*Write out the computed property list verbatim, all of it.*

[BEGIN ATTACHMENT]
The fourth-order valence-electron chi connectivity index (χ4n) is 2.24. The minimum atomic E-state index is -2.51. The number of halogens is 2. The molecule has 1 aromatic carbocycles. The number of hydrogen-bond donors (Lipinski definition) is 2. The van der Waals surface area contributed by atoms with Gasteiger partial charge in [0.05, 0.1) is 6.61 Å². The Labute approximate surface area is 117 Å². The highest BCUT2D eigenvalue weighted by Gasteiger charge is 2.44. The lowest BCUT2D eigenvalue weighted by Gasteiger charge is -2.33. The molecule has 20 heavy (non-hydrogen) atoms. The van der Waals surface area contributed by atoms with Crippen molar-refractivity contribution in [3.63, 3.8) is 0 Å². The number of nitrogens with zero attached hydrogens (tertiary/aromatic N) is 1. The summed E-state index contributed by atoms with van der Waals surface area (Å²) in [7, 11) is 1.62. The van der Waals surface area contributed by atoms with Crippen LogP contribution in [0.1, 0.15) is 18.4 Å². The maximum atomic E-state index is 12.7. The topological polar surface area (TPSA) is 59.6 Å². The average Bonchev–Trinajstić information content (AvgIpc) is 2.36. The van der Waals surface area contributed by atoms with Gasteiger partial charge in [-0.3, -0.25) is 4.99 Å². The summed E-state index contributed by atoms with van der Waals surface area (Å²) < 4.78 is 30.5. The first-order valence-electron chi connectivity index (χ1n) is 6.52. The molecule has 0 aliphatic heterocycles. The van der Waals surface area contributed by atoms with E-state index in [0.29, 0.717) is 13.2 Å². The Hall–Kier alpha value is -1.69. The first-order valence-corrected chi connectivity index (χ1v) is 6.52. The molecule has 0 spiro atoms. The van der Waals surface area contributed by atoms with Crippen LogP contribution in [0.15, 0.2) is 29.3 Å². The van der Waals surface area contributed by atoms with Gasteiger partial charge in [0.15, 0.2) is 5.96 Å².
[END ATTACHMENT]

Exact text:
The fourth-order valence-electron chi connectivity index (χ4n) is 2.24. The minimum atomic E-state index is -2.51. The number of halogens is 2. The molecule has 1 aromatic carbocycles. The number of hydrogen-bond donors (Lipinski definition) is 2. The van der Waals surface area contributed by atoms with Gasteiger partial charge in [0.05, 0.1) is 6.61 Å². The Labute approximate surface area is 117 Å². The highest BCUT2D eigenvalue weighted by Gasteiger charge is 2.44. The lowest BCUT2D eigenvalue weighted by Gasteiger charge is -2.33. The molecule has 20 heavy (non-hydrogen) atoms. The van der Waals surface area contributed by atoms with Crippen molar-refractivity contribution in [3.63, 3.8) is 0 Å². The number of nitrogens with zero attached hydrogens (tertiary/aromatic N) is 1. The summed E-state index contributed by atoms with van der Waals surface area (Å²) in [7, 11) is 1.62. The van der Waals surface area contributed by atoms with Crippen LogP contribution in [0.1, 0.15) is 18.4 Å². The maximum atomic E-state index is 12.7. The topological polar surface area (TPSA) is 59.6 Å². The average Bonchev–Trinajstić information content (AvgIpc) is 2.36. The van der Waals surface area contributed by atoms with Gasteiger partial charge in [-0.3, -0.25) is 4.99 Å². The summed E-state index contributed by atoms with van der Waals surface area (Å²) < 4.78 is 30.5. The first-order valence-electron chi connectivity index (χ1n) is 6.52. The molecule has 0 aliphatic heterocycles. The van der Waals surface area contributed by atoms with E-state index in [0.29, 0.717) is 13.2 Å². The Hall–Kier alpha value is -1.69. The first-order valence-corrected chi connectivity index (χ1v) is 6.52. The molecule has 0 spiro atoms. The van der Waals surface area contributed by atoms with Crippen LogP contribution in [0.15, 0.2) is 29.3 Å². The van der Waals surface area contributed by atoms with Gasteiger partial charge in [0.15, 0.2) is 5.96 Å².